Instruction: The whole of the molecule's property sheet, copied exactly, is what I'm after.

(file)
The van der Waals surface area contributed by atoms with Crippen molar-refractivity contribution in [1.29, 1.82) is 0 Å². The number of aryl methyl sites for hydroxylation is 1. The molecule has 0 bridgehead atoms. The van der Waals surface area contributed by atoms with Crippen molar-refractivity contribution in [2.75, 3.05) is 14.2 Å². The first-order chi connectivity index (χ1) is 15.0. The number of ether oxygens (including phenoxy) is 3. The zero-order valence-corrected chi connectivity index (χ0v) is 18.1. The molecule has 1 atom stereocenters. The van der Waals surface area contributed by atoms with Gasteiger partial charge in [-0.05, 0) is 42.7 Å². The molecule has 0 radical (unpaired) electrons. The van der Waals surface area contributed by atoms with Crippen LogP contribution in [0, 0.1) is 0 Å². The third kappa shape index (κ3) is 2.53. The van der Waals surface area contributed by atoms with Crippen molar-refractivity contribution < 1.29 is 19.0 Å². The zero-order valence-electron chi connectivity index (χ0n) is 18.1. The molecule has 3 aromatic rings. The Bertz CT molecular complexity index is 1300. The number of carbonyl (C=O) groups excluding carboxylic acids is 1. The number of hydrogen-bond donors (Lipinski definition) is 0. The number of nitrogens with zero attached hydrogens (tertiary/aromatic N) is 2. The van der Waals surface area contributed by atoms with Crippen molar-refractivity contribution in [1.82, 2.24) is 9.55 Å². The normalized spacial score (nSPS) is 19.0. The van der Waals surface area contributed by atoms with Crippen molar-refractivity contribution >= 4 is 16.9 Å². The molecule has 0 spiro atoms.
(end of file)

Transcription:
The van der Waals surface area contributed by atoms with Crippen molar-refractivity contribution in [1.29, 1.82) is 0 Å². The number of aryl methyl sites for hydroxylation is 1. The molecule has 0 bridgehead atoms. The van der Waals surface area contributed by atoms with Crippen molar-refractivity contribution in [2.75, 3.05) is 14.2 Å². The first-order chi connectivity index (χ1) is 15.0. The number of ether oxygens (including phenoxy) is 3. The zero-order valence-corrected chi connectivity index (χ0v) is 18.1. The molecule has 1 atom stereocenters. The van der Waals surface area contributed by atoms with Gasteiger partial charge in [-0.05, 0) is 42.7 Å². The molecule has 0 radical (unpaired) electrons. The van der Waals surface area contributed by atoms with Crippen LogP contribution in [0, 0.1) is 0 Å². The third kappa shape index (κ3) is 2.53. The van der Waals surface area contributed by atoms with Crippen molar-refractivity contribution < 1.29 is 19.0 Å². The zero-order valence-electron chi connectivity index (χ0n) is 18.1. The molecule has 3 aromatic rings. The Bertz CT molecular complexity index is 1300. The number of carbonyl (C=O) groups excluding carboxylic acids is 1. The number of hydrogen-bond donors (Lipinski definition) is 0. The number of nitrogens with zero attached hydrogens (tertiary/aromatic N) is 2. The van der Waals surface area contributed by atoms with Crippen molar-refractivity contribution in [1.82, 2.24) is 9.55 Å². The normalized spacial score (nSPS) is 19.0. The van der Waals surface area contributed by atoms with Crippen molar-refractivity contribution >= 4 is 16.9 Å². The molecule has 0 spiro atoms.